“I just wanted him to understand that it did nothing to help us,” she said.
RCE Theaters was the recipient of a federal Paycheck Protection Program loan and small business grant administered by the city. Many of the businesses that received similar relief money have reopened since Cooper ordered most businesses to close in March. RCE Theaters has remained closed, so any relief funds the Givens received have been spent and their business is still closed, Janelle Given explained.
Phase 2.5 was announced Friday, Sept. 4, and is set to expire on Tuesday, Sept. 22.
Blaine Given noted that North Carolina is one of three states where movie theaters are still not allowed to reopen. The other two are Nevada and New York. Given said lobbyists for the state’s movie theater industry have sought meetings with Cooper to explain their plan to safely reopen. The governor refuses to meet with them, though, he said.
There are steps theaters can take to reduce crowd size, such as increasing the frequency of and alternating show times, Givens said. They can also close off seats in the auditorium to enforce social distancing mandates, he said.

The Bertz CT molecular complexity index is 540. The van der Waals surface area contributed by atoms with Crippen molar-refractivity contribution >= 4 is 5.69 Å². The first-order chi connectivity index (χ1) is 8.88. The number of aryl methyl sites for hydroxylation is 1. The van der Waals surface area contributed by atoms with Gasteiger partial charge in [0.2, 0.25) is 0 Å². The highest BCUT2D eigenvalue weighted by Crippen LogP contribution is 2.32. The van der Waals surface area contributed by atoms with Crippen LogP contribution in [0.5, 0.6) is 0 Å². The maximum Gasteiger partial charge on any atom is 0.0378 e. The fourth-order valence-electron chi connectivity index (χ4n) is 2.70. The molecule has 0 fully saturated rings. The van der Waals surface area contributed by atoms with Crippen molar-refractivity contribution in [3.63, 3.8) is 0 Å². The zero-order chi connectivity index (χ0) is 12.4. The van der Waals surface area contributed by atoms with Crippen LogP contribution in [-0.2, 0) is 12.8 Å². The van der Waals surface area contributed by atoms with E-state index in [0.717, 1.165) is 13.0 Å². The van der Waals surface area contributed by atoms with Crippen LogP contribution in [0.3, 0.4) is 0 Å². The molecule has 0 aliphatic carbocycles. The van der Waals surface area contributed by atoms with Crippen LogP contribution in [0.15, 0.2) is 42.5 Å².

“We are masters at social distancing,” Given said.
Earlier on Saturday, Forest addressed a crowd of over 75 supporters in the parking lot of the Pass the Salt Restaurant in Currituck County.
Forest criticized Cooper’s response to the COVID-19 pandemic, saying the governor’s policies of closing or limiting capacity at small businesses in the state has had a negative economic impact on those businesses’ owners. Forest said a recent study showed that 60 percent of small businesses in Raleigh face closure and that all businesses are essential.
“There is no such thing as a non-essential business in America,” Forest said. “Nothing in the Constitution allows the governor or anybody else to tell our churches they can’t open on Sundays.”
Forest also encouraged those in attendance to vote for Republican candidates up and down the ballot on Nov. 3.